As we drive down the streets of our cities and communities and see churches struggling to keep the doors open and the lights on, this can often be a go-to argument. It's definitely been mine now and again.
The "body of Christ" argument of course comes immediately to the surface. We're all the church, so why don't we come together, consolidate, share resources, and create greater influence that way? Again, honorable and genuine logic, and not entirely without a place in the conversation. But I think we're missing something by just stopping here.
Recently I watched a TED Talk given by Steven Johnson, "Where good ideas come from." In the talk, Johnson guides viewers through a history of how the coffee house, which began in England, led to an incredible era of knowledge and innovation and creativity. The subtle but natural connectivity of people and ideas housed by a coffee house is still critical today in bringing the two together for massive impact.
It led me to think about the Starbucks we see dotting our streets today. It seems like you can't walk a few blocks anywhere now without seeing a Starbucks on the corner. I've often thought, how do these places stay open? Yet every hour of the day between 4am and 8pm you'll find each and every one packed and buzzing. The argument that the Christian community makes about churches doesn't seem to apply to Starbucks.
What gives? It doesn't seem like a community can be too saturated by Starbucks, and I'm starting to think that the same could be true of churches if we did it right. Because it's not really about Starbucks, it's about what Starbucks represents and provides. In the same way, I believe the future of the church isn't in its consolidation or planting strategy, but in the basic DNA of the church that will decide whether it can be sustainable or not.
Let me explain: here are three things that I think a church could learn from its local Starbucks.
Third Place: The idea of a third place is common in urban planning and design, but I'm not sure we've thought too hard about the value of our churches as third places. The technical definition of a third place is a space outside of the work or home environment that people go to to enjoy other people, new ideas, or just get away from the real world for a bit. Some examples include places like bookstores and, yes, coffee shops. In this article written in 2008, Starbucks has really taken hold of their purpose as a Third Place. Their goal is to provide you as the customer with a place to review your email, read your books, kick up your feet, meet with friends, and, oh yeah: coffee. When our church doors are open one or two days a week, are we really facilitating a Third Place, a space where people hang out as a piece of their lifestyle in community? Not just to do church on the weekends; that planned event should come secondary and last to the togetherness that comes from the church being a hangout spot in the community. But opening the church doors alone is not enough.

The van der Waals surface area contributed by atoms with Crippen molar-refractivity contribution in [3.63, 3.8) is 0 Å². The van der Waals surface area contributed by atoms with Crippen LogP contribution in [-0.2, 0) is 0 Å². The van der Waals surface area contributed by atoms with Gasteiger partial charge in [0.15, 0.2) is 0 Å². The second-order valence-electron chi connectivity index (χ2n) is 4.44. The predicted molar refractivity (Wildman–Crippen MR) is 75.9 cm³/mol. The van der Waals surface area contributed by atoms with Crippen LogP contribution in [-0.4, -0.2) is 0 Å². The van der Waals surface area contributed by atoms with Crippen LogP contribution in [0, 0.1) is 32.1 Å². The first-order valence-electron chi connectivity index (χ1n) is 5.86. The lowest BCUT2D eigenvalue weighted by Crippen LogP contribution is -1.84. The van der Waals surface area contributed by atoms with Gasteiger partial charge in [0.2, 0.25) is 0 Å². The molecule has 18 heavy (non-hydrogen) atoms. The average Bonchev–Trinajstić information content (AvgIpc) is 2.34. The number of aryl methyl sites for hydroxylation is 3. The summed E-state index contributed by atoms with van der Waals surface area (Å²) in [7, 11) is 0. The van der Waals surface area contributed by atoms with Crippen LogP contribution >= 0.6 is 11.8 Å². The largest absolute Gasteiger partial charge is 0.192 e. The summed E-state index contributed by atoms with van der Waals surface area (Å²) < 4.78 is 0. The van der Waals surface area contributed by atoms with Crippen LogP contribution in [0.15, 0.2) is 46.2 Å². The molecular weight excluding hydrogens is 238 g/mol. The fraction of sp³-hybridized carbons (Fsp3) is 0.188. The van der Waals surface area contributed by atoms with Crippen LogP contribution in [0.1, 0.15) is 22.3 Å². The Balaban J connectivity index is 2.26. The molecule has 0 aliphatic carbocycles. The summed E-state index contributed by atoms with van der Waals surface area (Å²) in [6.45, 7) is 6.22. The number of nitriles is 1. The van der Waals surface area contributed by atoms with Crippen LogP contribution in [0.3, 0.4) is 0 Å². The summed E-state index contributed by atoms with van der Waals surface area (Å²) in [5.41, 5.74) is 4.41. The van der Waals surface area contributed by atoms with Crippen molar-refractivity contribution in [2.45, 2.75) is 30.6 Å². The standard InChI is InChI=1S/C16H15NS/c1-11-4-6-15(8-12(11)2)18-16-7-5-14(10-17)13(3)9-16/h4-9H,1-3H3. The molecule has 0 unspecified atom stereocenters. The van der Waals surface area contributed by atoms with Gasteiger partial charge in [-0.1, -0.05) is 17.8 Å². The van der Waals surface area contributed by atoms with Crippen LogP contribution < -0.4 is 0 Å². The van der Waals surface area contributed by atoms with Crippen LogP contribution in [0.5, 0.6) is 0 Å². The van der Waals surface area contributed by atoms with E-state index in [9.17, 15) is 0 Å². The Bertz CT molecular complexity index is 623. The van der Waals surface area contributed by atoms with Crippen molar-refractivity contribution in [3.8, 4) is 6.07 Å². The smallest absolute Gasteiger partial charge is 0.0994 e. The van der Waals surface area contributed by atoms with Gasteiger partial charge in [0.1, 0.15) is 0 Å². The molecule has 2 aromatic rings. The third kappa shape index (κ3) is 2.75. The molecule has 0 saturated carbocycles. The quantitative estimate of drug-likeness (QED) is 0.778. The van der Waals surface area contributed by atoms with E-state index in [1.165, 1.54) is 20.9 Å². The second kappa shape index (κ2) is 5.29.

An Idea Space: Starbucks continues the legacy of the first coffee shops in that they are a place where people and ideas come together. At the end of the day, people can only take so much of other people before they want to see things come out of relationship. That's not greedy or manipulative, that's a desire to do something useful and make a difference. As your church doors are open, are you encouraging people with ideas to come and hang out at your church? Are you presenting your church as a place where faith-ideas can be incubated and cultured? Are people coming to your church after work or on weekends to create solutions and learn and ideate and brainstorm together? Starbucks makes its living on attracting people who are passionate about the future. Whether it's a good 'ol conversation about politics, the student on his laptop studying to be a doctor, the blogger who needs quiet time away, or the manager convening her team outside the office, Starbucks is a place to look forward. Does your church offer a space to look forward in?
Together-ness: Take a look around you the next time you're in a Starbucks. You'll see the older and the younger hanging out in the same place. They're not worried about which generation has money to buy their coffee and who doesn't. So often our churches segregate generations thinking that there needs to be splashier things for the young kids and more serious things for the older crowd. I don't think that's true. Starbucks has figured out how to tap into the needs and desires that aren't generational, but cross different generations in their core products and services. How does your church engage the generations by providing for the needs that every one of us have instead of splitting everyone off because of the differences we think we carry?
Much has been made lately of the church as an action or a state of being together, not a building. While this is true in many ways, certainly Biblically, I have a new-found appreciation for the church as a physical location, and its potential to be a revitalizing Third Place in its community. I think we need it, and we need it to be better. And I believe what will come with this rethinking of the church is a revitalized purpose and a heightened engagement that will put the church right back in the center of community and creativity again.
We don't need less churches doing what we've always done, we need more churches doing things in ways we haven't before! Is your church like Starbucks? If you're a part of an innovative faith community and you're seeing some of these things take place in your church, comment in the comment section below, I'd love to hear about it and hear from you!